For all his roles, John Amos stays busy. In the foreseeable future, much of his landlubbing hours will be spent as actor, working on The District, and touring as far as Brazil with Halley's Comet. As activist, he'll continue his work with the Kunta Kinte-Alex Haley Heritage Foundation. As sailor, he's a big fan of Annapolis. As mentor, he has high hopes of expanding the reach of his Halley's Comet Foundation. Eventually, it's these last two roles that will probably outlive the others.
Sailing's in his blood. "I'm looking forward to spending the rest of my life and career doing just that," he said. "I love sailing. I love being at sea. And I love seeing young people experience that for the first time and watching them develop a thirst and love for all things nautical."
Register Now - Or Lose Your Rights
If losers turn out to be winners in the November 7 General Election, you lose your right to complain if you waste your right to vote. And there'll be plenty to complain - or crow - about. Ballots are full, from president almost to dog catcher.
To vote at your polling place on election day, you must be a registered voter. If you're not already registered, time is running short.
Through Friday, Oct. 13, you can register by mail. You'll find registration forms at libraries, post offices and state agencies, including Department of Motor Vehicles. They're also on the Web: Find and print your own at www.elections.state.md.us. Either way, you'll have to submit your form by snail mail, postmarked by the U.S. Postal Service before midnight, Oct. 13.
Don't trust the mail? Register in person any weekday through Oct. 13 at your county election office or the State Board of Elections: 151 West Street, Annapolis. Weekday hours are 8am-5pm in Anne Arundel (4:30pm in Calvert). Both county election offices stay open to 9pm Oct. 13 only. In Anne Arundel, that's 7320 Ritchie Highway, Room 200, Glen Burnie. In Calvert, it's 150 Main Street, Suite 107, Prince Frederick.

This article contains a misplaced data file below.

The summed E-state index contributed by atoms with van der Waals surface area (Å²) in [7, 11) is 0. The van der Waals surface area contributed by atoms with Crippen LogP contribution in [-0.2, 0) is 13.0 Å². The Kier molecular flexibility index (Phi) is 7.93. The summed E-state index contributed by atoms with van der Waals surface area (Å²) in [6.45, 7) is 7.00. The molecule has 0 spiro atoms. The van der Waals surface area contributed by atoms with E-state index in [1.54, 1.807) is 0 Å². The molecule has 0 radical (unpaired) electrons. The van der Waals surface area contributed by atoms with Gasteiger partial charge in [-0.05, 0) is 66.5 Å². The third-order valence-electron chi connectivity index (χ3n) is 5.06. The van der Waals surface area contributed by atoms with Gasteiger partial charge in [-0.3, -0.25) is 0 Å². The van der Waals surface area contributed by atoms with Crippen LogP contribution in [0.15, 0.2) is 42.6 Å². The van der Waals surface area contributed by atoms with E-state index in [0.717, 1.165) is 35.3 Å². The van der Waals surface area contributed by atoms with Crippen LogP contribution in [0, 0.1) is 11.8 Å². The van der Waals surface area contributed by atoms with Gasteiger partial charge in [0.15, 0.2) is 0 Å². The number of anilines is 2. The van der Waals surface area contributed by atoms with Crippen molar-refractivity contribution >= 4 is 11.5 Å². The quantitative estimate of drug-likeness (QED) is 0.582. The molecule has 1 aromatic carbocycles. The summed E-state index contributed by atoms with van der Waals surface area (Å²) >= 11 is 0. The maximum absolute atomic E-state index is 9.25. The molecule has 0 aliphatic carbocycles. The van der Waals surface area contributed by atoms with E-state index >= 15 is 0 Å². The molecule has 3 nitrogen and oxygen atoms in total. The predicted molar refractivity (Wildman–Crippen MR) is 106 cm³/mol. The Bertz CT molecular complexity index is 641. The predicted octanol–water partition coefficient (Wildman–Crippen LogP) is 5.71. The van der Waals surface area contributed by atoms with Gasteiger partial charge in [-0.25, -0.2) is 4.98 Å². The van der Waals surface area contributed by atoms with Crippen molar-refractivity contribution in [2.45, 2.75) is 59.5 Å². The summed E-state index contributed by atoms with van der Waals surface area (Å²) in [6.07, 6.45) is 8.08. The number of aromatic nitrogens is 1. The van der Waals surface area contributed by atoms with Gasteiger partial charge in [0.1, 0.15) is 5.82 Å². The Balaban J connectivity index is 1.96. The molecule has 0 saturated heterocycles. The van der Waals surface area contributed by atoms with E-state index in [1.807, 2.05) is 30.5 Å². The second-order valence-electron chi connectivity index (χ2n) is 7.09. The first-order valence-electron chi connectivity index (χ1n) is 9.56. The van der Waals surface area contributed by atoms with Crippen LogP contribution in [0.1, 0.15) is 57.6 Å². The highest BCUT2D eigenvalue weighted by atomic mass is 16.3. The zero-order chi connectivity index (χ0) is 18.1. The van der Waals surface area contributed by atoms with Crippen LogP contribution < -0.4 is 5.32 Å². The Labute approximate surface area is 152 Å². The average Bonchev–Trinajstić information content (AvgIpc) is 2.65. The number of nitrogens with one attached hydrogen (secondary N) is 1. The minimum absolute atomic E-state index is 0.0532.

Anne Arundel countians have another easy in-person option: Oct. 13, registrars will be at work until 5pm at every Anne Arundel County library to sign you up as a registered U.S. voter.
The New Millennium's Finest
They are driven to do whatever it takes to achieve the seemingly unattainable. Enflamed or obsessed, they forge ahead, never reckoning on the time or effort achieving their goal takes. Their passion draws others to their mission. Another park is kept open, a pet finds a home, a child is saved from abuse, a river cleaned, a senior encouraged to smile.
For 14 years, citizens from Maryland's 23 counties and the city of Baltimore have nominated friends and community members to be recognized for their outstanding volunteer efforts. A panel of local judges chooses from among them 24 Volunteers of the Year.
Anne Arundel's first volunteer of the new millennium is convenience store owner Kap Lung Park, chosen from a field of 200 exceptional nominees.
In 1988, Park organized a cultural exchange camp at the Korean Methodist Church of Love in Severn. The free eight-week summer camp for children ages five to 12 brings 100 Korean-American and African-American children from Baltimore City and Anne Arundel County together to meet and learn of one another's cultures.
Park has remained the backbone of the camp. He serves as camp counselor and volunteers wherever he's needed. In his spare time, he runs his own business, is a husband, dad and Sunday school teacher.
"I've been blessed by God with a supportive wife and two beautiful children. I wanted to do something for society," said Park, a Korean American who came to this country in 1981. "I think most tensions between communities come from lack of communication and knowledge of other cultures. Through interaction and education, my hope is this camp will make a difference."
Anne Arundel Community Service Specialist Shelia Raynor thinks it will.